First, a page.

Mantilla

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Spanish women wearing the mantilla during Holy Week in Seville, Spain

A mantilla is a lace or silk veil or shawl worn over the head and shoulders, often over a high comb called a peineta, popular with women in Spain.[1] It is now particularly associated as a pious religious practice among women in the Roman Catholic Church.[2]

History[edit]

The lightweight ornamental mantilla came into use in the warmer regions of Spain towards the end of the 16th century, and ones made of lace became popular with women in the 17th and 18th centuries, being depicted in portraits by Diego Velázquez and Goya. In the 19th century, Queen Isabella II actively encouraged its use. The practice diminished after her abdication in 1870, and by 1900 the use of the mantilla became largely limited to formal occasions such as bullfights, Holy Week and weddings.

Some sources say they were originally worn by women of the Andalusia region of Spain, possibly due to influences from Muslim women from nearby North Africa. As Spaniards settled in Mexico and South and Central America, they brought their traditional cultural custom of wearing the mantilla to Latin America.

Peineta crafted of Mother of Pearl

In Spain, women still wear mantillas during Holy Week (the week leading to Easter), bullfights and weddings. Also a black mantilla is traditionally worn when a woman has an audience with the Pope and a white mantilla is appropriate for a church wedding, but can be worn at other ceremony occasions as well.

Peineta[edit]

A peineta, similar in appearance to a large comb, is used to hold up a mantilla. This ornamental comb, usually in tortoiseshell color, originated in the 19th century. It consists of a convex body and a set of prongs and is often used in conjunction with the mantilla. It adds the illusion of extra height to the wearer and also holds the hair in place when worn during weddings, processions and dances. It is a consistent element of some regional costumes of Valencia and Andalusia and it is also often found in costumes used in the Moorish and Gypsy influenced music and dance called Flamenco.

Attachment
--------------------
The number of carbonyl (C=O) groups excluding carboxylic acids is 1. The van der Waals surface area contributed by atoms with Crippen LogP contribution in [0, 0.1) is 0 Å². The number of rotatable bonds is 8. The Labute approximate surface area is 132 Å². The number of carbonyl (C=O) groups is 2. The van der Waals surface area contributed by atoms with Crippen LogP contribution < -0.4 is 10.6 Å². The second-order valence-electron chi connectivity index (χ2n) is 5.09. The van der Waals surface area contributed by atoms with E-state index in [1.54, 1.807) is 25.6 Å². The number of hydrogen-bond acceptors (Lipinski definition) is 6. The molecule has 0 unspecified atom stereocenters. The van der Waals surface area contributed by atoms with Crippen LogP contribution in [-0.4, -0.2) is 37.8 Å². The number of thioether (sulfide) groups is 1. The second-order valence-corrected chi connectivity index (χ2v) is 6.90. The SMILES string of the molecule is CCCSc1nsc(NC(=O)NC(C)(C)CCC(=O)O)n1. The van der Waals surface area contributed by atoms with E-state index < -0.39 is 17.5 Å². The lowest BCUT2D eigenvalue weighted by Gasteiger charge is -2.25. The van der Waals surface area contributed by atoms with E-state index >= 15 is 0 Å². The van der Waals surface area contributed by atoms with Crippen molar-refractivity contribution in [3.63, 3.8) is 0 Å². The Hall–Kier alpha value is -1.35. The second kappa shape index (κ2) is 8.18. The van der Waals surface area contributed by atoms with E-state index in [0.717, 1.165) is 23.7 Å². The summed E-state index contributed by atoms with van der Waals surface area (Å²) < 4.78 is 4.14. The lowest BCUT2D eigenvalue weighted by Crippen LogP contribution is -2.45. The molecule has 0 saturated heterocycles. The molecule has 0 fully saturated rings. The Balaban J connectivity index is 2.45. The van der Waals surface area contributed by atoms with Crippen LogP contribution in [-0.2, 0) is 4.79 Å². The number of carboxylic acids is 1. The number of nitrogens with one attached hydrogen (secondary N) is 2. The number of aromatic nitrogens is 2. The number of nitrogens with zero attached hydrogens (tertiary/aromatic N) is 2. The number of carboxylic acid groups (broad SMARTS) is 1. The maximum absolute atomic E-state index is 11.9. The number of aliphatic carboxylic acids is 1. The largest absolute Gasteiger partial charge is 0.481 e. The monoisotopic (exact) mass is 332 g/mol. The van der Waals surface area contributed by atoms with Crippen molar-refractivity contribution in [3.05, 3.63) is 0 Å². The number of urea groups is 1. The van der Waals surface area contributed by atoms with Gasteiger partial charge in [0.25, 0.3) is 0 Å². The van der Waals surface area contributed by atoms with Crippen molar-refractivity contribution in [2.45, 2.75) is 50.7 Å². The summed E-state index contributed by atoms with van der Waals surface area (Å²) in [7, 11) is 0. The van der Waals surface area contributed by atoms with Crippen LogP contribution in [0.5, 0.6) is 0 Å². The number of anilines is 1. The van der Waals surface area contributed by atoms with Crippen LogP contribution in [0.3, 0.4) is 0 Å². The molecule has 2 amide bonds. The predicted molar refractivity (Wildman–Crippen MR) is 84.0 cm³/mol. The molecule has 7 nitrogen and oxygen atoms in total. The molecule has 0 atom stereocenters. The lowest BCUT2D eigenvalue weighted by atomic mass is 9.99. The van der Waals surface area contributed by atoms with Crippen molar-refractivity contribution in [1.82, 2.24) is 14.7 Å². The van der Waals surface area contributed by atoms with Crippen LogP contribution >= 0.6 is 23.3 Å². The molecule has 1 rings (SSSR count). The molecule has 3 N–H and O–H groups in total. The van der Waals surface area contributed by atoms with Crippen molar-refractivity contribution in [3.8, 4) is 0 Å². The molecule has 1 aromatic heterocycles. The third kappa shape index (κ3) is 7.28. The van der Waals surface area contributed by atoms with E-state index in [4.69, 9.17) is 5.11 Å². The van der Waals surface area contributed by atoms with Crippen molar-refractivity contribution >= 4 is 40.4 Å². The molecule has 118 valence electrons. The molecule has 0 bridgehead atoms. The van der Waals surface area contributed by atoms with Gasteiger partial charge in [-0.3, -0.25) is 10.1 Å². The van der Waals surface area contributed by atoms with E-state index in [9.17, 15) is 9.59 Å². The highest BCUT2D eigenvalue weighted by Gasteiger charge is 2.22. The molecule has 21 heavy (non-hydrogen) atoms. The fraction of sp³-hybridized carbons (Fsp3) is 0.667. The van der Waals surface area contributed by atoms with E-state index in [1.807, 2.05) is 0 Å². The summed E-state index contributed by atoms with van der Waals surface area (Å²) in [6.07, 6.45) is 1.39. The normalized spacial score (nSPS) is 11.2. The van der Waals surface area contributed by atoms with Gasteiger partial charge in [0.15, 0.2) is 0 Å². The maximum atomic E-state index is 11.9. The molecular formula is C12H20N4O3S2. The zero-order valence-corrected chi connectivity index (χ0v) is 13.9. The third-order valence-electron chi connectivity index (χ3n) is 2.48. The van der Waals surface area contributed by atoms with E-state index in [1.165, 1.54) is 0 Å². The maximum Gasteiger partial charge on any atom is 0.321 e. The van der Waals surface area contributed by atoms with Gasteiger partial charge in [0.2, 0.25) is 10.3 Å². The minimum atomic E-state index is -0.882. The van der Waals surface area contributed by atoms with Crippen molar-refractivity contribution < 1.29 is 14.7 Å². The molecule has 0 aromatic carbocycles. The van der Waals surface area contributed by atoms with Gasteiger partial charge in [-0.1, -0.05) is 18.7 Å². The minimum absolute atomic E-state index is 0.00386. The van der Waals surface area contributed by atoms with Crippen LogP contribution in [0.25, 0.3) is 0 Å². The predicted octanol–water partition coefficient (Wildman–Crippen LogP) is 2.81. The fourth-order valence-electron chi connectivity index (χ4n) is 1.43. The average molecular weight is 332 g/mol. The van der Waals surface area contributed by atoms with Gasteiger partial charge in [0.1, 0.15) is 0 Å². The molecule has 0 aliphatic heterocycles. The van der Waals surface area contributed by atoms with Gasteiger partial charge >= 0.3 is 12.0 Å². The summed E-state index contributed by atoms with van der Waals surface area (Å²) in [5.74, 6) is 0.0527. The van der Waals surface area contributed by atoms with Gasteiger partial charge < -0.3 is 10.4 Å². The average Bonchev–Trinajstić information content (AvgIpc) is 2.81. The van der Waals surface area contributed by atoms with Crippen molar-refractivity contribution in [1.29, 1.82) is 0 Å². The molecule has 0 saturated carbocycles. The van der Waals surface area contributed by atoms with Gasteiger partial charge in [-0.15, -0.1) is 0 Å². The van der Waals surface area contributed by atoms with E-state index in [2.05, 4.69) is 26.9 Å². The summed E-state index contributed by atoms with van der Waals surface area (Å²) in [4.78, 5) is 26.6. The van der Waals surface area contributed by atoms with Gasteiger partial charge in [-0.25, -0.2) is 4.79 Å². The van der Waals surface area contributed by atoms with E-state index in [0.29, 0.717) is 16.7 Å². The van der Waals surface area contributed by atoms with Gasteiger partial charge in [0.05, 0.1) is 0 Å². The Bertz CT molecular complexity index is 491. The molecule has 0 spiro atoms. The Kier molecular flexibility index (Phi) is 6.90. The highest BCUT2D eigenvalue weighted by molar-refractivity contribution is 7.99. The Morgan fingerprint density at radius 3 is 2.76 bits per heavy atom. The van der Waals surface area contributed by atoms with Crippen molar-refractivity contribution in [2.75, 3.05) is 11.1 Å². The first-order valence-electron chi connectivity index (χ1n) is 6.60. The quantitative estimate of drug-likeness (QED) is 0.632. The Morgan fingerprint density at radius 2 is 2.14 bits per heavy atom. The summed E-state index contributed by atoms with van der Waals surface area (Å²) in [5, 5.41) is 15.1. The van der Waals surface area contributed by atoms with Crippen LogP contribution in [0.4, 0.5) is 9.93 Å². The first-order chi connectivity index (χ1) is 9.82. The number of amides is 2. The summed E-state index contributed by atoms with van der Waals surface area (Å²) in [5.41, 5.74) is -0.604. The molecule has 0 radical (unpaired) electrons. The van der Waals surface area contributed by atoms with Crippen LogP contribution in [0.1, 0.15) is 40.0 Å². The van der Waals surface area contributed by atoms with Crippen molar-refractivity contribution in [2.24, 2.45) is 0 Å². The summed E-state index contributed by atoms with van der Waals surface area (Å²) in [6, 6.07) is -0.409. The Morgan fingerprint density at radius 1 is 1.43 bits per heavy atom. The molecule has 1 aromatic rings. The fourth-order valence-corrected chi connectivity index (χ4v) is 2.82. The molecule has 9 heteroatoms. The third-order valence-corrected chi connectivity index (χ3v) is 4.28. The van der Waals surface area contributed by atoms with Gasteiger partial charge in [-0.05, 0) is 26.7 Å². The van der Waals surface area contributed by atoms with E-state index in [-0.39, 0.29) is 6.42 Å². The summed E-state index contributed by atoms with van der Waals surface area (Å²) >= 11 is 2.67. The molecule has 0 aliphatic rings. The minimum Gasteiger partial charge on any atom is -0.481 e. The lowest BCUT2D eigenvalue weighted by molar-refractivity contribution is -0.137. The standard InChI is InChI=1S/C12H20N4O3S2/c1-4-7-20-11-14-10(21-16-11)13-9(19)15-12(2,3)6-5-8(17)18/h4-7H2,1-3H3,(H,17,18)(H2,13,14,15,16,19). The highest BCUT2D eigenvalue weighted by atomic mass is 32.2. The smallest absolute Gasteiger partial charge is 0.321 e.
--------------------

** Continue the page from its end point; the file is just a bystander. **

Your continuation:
In Roman Catholicism[edit]

Based on an interpretation of 1 Corinthians 11:2-16, it has been traditional in many countries for women to wear some form of Christian headcovering in church. The light mantilla was often preferred to the more cumbersome hat. The custom was rarely observed in recent decades but is making something of a come back in recent years.

Papal protocol calls for mantillas to be worn by women, especially Catholics, when received in formal audience by the Pope. On such occasions, black mantillas were worn by Laura Bush in 2006, members of Grand Ducal Family of Luxembourg at the papal inauguration of 2005, and Michelle Obama in 2009.[3] By contrast, Irish President Mary Robinson,[4][5] Soviet Union First Lady Raisa Gorbachev, Philippine President Gloria Macapagal Arroyo and German Chancellor Angela Merkel all met popes without wearing mantillas. Others who have worn black mantillas include Yulia Tymoshenko, Costa Rican President Laura Chinchilla, first ladies from Malaysia, Jordan, Iran, and Lebanon and ambassadors accredited to the Holy See.

Laura Bush wearing a silk lace mantilla at a meeting between her husband George W. Bush and Pope John Paul II at Castel Gandolfo

In accordance with what is known as the privilège du blanc, whereby Catholic female monarchs and the consorts of Catholic monarchs wear white when meeting the Pope, while black is traditionally, though now only optionally, worn by others, Queen Sofia of Spain wore a white mantilla at the requiem mass for John Paul II and at the inauguration of Pope Benedict XVI in 2005.

In popular culture[edit]

In the British television soap Hollyoaks, Catholic character Carmel Valentine wore a mantilla while in mourning for her deceased sister, Tina Reilly. Mimi Maguire from Channel 4 drama-comedy Shameless also wore one. Lady Gaga wore a mantilla in the video for her song, Alejandro. In the Disney feature Cars Toons: Mater's Tall Tales, a scene features Mater as a bullfighter, while in the crowd, two ladies wearing mantillas swoon over his heroic bullfighting.

See also[edit]

References[edit]

Notes

External links[edit]

Media related to mantilla at Wikimedia Commons